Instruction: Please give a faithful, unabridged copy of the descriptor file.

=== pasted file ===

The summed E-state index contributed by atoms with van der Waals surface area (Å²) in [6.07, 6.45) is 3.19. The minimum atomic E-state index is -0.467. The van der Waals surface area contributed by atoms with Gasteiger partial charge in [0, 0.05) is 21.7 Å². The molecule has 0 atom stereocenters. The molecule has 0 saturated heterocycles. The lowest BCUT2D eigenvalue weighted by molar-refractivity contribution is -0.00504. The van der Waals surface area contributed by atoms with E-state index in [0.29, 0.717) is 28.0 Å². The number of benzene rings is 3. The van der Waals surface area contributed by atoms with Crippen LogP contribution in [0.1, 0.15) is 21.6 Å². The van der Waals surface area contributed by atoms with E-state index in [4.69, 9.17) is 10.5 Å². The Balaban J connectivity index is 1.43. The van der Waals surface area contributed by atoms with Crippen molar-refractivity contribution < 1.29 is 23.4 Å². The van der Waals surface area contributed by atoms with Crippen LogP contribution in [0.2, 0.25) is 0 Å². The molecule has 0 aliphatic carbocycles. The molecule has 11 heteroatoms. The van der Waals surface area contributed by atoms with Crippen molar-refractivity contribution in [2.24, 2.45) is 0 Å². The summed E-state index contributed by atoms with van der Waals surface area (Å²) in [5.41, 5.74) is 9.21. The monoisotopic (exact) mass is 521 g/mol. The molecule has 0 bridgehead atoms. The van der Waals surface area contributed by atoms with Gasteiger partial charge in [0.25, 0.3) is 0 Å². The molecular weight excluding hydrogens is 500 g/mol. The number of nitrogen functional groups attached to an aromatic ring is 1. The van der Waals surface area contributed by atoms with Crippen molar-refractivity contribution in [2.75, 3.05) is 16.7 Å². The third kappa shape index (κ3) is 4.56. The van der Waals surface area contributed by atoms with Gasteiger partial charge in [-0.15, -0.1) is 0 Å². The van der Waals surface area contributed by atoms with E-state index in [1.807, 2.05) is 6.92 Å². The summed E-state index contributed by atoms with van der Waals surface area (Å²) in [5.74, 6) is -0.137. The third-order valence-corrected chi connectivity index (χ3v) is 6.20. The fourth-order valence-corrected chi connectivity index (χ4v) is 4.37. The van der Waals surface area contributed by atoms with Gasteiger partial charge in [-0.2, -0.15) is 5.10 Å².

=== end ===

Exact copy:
The summed E-state index contributed by atoms with van der Waals surface area (Å²) in [6.07, 6.45) is 3.19. The minimum atomic E-state index is -0.467. The van der Waals surface area contributed by atoms with Gasteiger partial charge in [0, 0.05) is 21.7 Å². The molecule has 0 atom stereocenters. The molecule has 0 saturated heterocycles. The lowest BCUT2D eigenvalue weighted by molar-refractivity contribution is -0.00504. The van der Waals surface area contributed by atoms with E-state index in [0.29, 0.717) is 28.0 Å². The number of benzene rings is 3. The van der Waals surface area contributed by atoms with Crippen LogP contribution in [0.1, 0.15) is 21.6 Å². The van der Waals surface area contributed by atoms with E-state index in [4.69, 9.17) is 10.5 Å². The Balaban J connectivity index is 1.43. The van der Waals surface area contributed by atoms with Crippen molar-refractivity contribution < 1.29 is 23.4 Å². The van der Waals surface area contributed by atoms with Crippen LogP contribution in [0.2, 0.25) is 0 Å². The molecule has 0 aliphatic carbocycles. The molecule has 11 heteroatoms. The van der Waals surface area contributed by atoms with Crippen molar-refractivity contribution in [2.24, 2.45) is 0 Å². The summed E-state index contributed by atoms with van der Waals surface area (Å²) in [5.41, 5.74) is 9.21. The monoisotopic (exact) mass is 521 g/mol. The molecule has 0 bridgehead atoms. The van der Waals surface area contributed by atoms with Gasteiger partial charge in [0.25, 0.3) is 0 Å². The molecular weight excluding hydrogens is 500 g/mol. The number of nitrogen functional groups attached to an aromatic ring is 1. The van der Waals surface area contributed by atoms with Crippen molar-refractivity contribution in [2.75, 3.05) is 16.7 Å². The third kappa shape index (κ3) is 4.56. The van der Waals surface area contributed by atoms with Gasteiger partial charge in [-0.15, -0.1) is 0 Å². The van der Waals surface area contributed by atoms with E-state index in [1.807, 2.05) is 6.92 Å². The summed E-state index contributed by atoms with van der Waals surface area (Å²) in [5.74, 6) is -0.137. The third-order valence-corrected chi connectivity index (χ3v) is 6.20. The fourth-order valence-corrected chi connectivity index (χ4v) is 4.37. The van der Waals surface area contributed by atoms with Gasteiger partial charge in [-0.2, -0.15) is 5.10 Å².